The police watchdog said the South Yorkshire Police officers were all identified through the Jay Report, which found that more than 1,4000 children had been subjected to child sexual exploitation between 1997 and 2013.
In the report, Professor Alexis Jay criticises the way in which the force and Rotheram Council death with the complaints from teenage girls who said they had been raped and trafficked by gangs of mainly Asian men.
All together 13 officers had been referred to the IPCC, but three - who were identified through a separate internal review by the force - will not face investigation at this time.
The IPCC has decided that two do not justify an investigation at this stage and the status of the third remains under review.
IPCC Commissioner Kathryn Stone said: "The amount of public concern across the country about this episode and the impact on confidence in the police means it is important that a fully independent investigation is conducted to establish how South Yorkshire Police dealt with child sexual exploitation."
"I sincerely hope that victims and their families will see this investigation as a positive step towards answering the many questions they must have. I have met with South Yorkshire Police and am reassured by their commitment to fully cooperate with the investigation."
In one case, an officer is alleged to have argued during a child protection conference against incidents being treated as sexual abuse because he thought that the child had been "100 per cent consensual in every incident".
The Jay report was critical of the remarks, which related to a CID officer who had been investigating offences against a 12-year-old girl who had sex with five men.
The IPCC also said that there had been "no police activity" around a suspect who, according to intelligence records from June 2001, was threatening a family and encouraging a victim to engage in prostitution.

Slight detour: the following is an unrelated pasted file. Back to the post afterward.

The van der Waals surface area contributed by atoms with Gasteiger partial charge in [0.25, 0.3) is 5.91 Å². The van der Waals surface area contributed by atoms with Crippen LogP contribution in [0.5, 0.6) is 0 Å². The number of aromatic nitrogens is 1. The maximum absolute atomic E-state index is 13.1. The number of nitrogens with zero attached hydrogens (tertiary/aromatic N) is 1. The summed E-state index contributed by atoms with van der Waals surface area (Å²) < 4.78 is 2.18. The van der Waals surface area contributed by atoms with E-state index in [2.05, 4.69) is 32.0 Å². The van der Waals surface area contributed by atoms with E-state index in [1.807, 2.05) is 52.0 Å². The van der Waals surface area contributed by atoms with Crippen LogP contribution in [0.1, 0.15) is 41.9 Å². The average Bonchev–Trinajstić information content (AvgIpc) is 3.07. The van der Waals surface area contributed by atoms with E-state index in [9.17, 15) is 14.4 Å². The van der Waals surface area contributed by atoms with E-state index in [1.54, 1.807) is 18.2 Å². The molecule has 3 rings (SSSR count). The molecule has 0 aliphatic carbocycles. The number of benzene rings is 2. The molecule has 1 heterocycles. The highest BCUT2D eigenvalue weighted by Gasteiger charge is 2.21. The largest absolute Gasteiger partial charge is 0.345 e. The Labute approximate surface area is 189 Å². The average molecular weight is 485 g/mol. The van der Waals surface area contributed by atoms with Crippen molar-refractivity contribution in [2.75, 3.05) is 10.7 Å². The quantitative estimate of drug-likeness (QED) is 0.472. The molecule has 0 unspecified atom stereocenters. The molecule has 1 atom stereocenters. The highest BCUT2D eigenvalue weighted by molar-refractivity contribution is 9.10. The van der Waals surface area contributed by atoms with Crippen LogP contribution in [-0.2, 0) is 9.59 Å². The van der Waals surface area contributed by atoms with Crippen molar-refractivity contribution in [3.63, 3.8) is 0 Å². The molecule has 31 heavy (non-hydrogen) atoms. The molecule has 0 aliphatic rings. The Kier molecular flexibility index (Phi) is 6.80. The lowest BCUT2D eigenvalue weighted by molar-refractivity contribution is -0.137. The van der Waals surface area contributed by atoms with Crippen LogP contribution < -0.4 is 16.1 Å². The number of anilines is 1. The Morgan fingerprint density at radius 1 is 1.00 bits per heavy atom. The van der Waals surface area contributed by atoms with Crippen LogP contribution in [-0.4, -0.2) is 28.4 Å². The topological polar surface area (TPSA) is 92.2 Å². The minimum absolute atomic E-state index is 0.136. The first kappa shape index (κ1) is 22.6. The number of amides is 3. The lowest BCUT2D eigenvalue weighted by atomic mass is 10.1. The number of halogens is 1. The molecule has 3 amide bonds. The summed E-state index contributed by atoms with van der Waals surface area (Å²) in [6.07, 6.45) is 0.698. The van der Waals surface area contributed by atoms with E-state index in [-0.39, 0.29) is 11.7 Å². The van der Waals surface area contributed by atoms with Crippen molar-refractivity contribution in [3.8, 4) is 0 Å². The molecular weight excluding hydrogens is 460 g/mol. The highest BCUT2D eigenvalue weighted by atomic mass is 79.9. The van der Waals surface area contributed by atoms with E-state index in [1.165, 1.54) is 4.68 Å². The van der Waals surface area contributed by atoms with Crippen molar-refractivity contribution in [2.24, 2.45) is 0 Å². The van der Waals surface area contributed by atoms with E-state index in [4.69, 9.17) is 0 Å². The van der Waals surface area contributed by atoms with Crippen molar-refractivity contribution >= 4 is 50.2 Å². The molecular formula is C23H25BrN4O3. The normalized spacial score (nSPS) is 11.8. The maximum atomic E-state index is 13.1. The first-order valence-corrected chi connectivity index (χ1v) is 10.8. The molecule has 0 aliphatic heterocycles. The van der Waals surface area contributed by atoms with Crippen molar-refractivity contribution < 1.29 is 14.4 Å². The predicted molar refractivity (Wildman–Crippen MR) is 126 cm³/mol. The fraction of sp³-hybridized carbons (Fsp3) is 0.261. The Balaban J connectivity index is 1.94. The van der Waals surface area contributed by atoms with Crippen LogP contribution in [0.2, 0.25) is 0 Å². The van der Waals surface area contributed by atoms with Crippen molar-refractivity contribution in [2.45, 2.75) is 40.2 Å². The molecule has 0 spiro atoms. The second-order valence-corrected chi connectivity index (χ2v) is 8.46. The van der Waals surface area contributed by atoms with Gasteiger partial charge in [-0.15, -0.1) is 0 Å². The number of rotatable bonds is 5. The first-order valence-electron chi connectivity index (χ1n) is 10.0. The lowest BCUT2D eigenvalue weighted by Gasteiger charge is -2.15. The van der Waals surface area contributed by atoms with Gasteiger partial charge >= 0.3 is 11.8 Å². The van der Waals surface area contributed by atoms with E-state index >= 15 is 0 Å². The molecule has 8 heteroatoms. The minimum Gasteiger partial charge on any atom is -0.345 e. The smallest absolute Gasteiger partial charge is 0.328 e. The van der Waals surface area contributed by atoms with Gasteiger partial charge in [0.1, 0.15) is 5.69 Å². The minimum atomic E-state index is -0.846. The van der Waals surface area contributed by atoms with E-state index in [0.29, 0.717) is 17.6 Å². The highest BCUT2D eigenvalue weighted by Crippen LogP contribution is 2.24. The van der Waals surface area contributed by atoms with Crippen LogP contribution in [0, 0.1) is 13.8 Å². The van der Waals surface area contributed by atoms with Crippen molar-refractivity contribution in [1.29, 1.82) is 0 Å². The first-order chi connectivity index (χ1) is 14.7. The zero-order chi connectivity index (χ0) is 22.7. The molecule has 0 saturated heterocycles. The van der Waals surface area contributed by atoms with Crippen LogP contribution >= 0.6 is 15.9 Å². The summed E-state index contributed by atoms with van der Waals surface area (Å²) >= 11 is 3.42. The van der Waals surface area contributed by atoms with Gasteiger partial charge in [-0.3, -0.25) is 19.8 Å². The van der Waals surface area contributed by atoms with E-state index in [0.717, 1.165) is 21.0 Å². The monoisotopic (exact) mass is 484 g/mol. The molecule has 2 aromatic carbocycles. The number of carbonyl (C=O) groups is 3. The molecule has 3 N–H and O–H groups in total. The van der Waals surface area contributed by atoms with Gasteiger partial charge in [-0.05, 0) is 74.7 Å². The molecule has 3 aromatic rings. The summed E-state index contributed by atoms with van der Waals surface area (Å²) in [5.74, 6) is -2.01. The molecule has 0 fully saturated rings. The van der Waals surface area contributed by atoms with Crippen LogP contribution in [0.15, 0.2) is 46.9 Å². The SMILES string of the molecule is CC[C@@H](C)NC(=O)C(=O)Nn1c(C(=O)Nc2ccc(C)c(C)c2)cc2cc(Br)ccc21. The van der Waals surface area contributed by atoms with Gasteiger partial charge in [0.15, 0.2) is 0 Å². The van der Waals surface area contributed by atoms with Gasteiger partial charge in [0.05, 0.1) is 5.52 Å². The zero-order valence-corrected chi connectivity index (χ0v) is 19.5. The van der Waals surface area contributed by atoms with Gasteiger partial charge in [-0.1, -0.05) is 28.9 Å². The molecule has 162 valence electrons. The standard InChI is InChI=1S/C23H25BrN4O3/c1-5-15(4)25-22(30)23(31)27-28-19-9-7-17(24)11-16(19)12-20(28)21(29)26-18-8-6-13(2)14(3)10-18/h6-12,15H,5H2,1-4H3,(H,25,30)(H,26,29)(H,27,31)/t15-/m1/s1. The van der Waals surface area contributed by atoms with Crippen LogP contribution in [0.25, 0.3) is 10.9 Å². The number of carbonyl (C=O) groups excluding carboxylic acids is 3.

A spokesman for the watchdog said no officers have yet been identified in relation to this allegation.
Other allegations of misconduct centre on evidence in a 2003 rape case being lost and a failure to progress an investigation into a report of a 14-year-old girl being raped.
Two officers will be investigated over claims they failed to adequately investigate an incident of a young girl being found drunk in the back of a car, and an individual having indecent photographs of her on his mobile telephone.
In a further allegation, two officers will be examined over claims they did not adequately investigate naked images of a young girl and "possible evidence of group offending", the IPCC spokesman said.
The controversy following Prof Jay's report led to a series of high-profile resignations including Roger Stone, the Rotherham council leader; Martin Kimber, the council chief executive and Joyce Thacker, the director of children's services.
The most high profile resignation was that of Shaun Wright, South Yorkshire's police and crime commissioner, who was the Rotherham councillor overseeing children's services between 2005 and 2010.
South Yorkshire's chief constable David Crompton has also been under pressure to explain his force's attitude towards child sexual exploitation over the last 15 years.
Mr Crompton has pledged to investigate individual cases and stressed that his force has seen a massive increase in the number of officers and other staff devoted to tackling the crime in the last couple of years.
Last month, the the National Crime Agency (NCA) announced it would lead an investigation into outstanding allegations of child sex abuse in Rotherham.
The NCA said it was taking on the inquiry following a request from Mr Crompton.